Sunday, June 26, 2011
Volunteers in the garden are a crap shoot. One year we had a fabulously funky squash that we nursed along until the bitter end. It was a combination pumpkin, patty pan squash thing, the shape of a flying saucer, that was mostly seeds. This year we have a bed full of volunteers: a tomato, cantaloupe, zinnias, and a white periwinkle. The flowers are beautiful, the tomato lush and green of a determinate variety, and the cantaloupe taking over, full of fruit. At the far end of this bed are the Swiss Chard plants I seeded way back last August still producing gigantic leaves. I etched Scott's name into this elevated melon with a kitchen knife to see if it could be done and to honor it's protected status. Scott put it on the stool to keep it safe. Way cool, the etching works! Gotta grow some personalized pumpkins next.
Thursday, June 16, 2011
Finally, I have squash plants. My first go round I used old seed. They germinated the most pathetic, sad, little miniature versions of real zucchini. This is proof that the young should produce. There's vigor in youth. So I bought new seed and ka-ching! they germinated within a week. I am so not out of the woods on this squash thing. There are squash borers out there gunnin' for my plants. I've launched a pre-emptive assault including Neem oil, toilet paper rolls and aluminum foil. It's complicated but I'm hoping to confuse them and thereby delay the inevitable.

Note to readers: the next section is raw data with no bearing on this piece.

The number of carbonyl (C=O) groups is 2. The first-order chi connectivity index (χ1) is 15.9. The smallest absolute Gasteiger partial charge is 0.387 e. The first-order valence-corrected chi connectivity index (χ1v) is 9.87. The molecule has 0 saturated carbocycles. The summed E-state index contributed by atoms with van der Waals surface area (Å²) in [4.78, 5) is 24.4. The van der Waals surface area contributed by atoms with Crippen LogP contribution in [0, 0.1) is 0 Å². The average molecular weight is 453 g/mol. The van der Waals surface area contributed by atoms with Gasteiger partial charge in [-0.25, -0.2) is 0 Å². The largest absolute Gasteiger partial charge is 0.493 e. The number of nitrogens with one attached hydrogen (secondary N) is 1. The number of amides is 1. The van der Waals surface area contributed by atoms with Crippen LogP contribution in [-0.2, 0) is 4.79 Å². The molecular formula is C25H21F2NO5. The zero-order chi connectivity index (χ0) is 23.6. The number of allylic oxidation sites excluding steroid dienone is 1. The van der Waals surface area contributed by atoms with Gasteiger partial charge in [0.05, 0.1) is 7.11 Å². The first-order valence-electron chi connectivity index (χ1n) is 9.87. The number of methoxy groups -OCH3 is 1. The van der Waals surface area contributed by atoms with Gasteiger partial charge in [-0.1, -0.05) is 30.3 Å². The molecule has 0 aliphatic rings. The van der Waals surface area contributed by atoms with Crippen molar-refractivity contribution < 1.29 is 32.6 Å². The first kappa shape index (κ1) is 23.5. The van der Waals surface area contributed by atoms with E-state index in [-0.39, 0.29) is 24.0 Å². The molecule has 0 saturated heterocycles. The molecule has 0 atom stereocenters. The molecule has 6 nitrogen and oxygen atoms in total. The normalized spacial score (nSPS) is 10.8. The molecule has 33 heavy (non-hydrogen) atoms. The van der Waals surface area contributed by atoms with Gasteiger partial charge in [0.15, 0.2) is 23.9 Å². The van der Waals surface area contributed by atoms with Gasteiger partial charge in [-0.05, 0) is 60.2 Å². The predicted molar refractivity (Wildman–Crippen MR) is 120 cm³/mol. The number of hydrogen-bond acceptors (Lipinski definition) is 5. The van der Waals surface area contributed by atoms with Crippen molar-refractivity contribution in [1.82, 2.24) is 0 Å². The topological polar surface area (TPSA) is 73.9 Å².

Dare I say it? Our tomatoes are setting fruit. Tomatoes are mystical. I have no answers. The mythology that surrounds the care and keeping of them makes me act like a fool. I resisted planting tomatoes this year because of the crash and burn event of last year's crop. Scott prevailed. We have many plants now.
I germinated basil and parsley from seed, neglected them for 24 hours, and they sizzled in the heat of late May. I'm giving them another go.
Bottom line is we are potato rich which caused Katie to complain that we eat potatoes every night. True. But there is hope in the garden.